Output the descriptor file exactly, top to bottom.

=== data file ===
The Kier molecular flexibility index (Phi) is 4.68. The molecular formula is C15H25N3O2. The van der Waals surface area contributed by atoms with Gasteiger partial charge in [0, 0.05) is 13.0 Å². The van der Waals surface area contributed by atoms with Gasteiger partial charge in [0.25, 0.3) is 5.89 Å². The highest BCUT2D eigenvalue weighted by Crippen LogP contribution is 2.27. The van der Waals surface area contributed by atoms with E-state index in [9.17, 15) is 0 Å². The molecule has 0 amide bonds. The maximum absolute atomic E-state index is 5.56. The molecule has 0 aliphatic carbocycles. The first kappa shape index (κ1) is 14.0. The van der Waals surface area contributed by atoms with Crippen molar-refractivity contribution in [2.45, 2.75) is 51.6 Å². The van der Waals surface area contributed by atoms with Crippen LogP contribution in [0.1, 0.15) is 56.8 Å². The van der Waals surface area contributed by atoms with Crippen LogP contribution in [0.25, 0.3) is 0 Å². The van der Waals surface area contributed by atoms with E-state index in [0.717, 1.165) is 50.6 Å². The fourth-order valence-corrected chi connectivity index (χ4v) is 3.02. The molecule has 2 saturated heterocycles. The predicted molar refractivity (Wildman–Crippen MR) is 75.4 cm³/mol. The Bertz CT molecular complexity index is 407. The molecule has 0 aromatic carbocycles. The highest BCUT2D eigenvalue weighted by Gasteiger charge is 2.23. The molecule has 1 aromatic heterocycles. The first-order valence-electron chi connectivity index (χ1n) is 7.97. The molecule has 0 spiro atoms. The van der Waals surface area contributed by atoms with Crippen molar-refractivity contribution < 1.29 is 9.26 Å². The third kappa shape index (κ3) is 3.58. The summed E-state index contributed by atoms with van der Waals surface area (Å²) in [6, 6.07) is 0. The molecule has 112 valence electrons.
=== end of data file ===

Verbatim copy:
The Kier molecular flexibility index (Phi) is 4.68. The molecular formula is C15H25N3O2. The van der Waals surface area contributed by atoms with Gasteiger partial charge in [0, 0.05) is 13.0 Å². The van der Waals surface area contributed by atoms with Gasteiger partial charge in [0.25, 0.3) is 5.89 Å². The highest BCUT2D eigenvalue weighted by Crippen LogP contribution is 2.27. The van der Waals surface area contributed by atoms with E-state index in [9.17, 15) is 0 Å². The molecule has 0 amide bonds. The maximum absolute atomic E-state index is 5.56. The molecule has 0 aliphatic carbocycles. The first kappa shape index (κ1) is 14.0. The van der Waals surface area contributed by atoms with Crippen molar-refractivity contribution in [2.45, 2.75) is 51.6 Å². The van der Waals surface area contributed by atoms with Crippen LogP contribution in [0.1, 0.15) is 56.8 Å². The van der Waals surface area contributed by atoms with Crippen LogP contribution in [0.25, 0.3) is 0 Å². The van der Waals surface area contributed by atoms with E-state index in [0.717, 1.165) is 50.6 Å². The fourth-order valence-corrected chi connectivity index (χ4v) is 3.02. The molecule has 2 saturated heterocycles. The predicted molar refractivity (Wildman–Crippen MR) is 75.4 cm³/mol. The Bertz CT molecular complexity index is 407. The molecule has 0 aromatic carbocycles. The highest BCUT2D eigenvalue weighted by Gasteiger charge is 2.23. The molecule has 1 aromatic heterocycles. The first-order valence-electron chi connectivity index (χ1n) is 7.97. The molecule has 0 spiro atoms. The van der Waals surface area contributed by atoms with Crippen molar-refractivity contribution < 1.29 is 9.26 Å². The third kappa shape index (κ3) is 3.58. The summed E-state index contributed by atoms with van der Waals surface area (Å²) in [6, 6.07) is 0. The molecule has 112 valence electrons.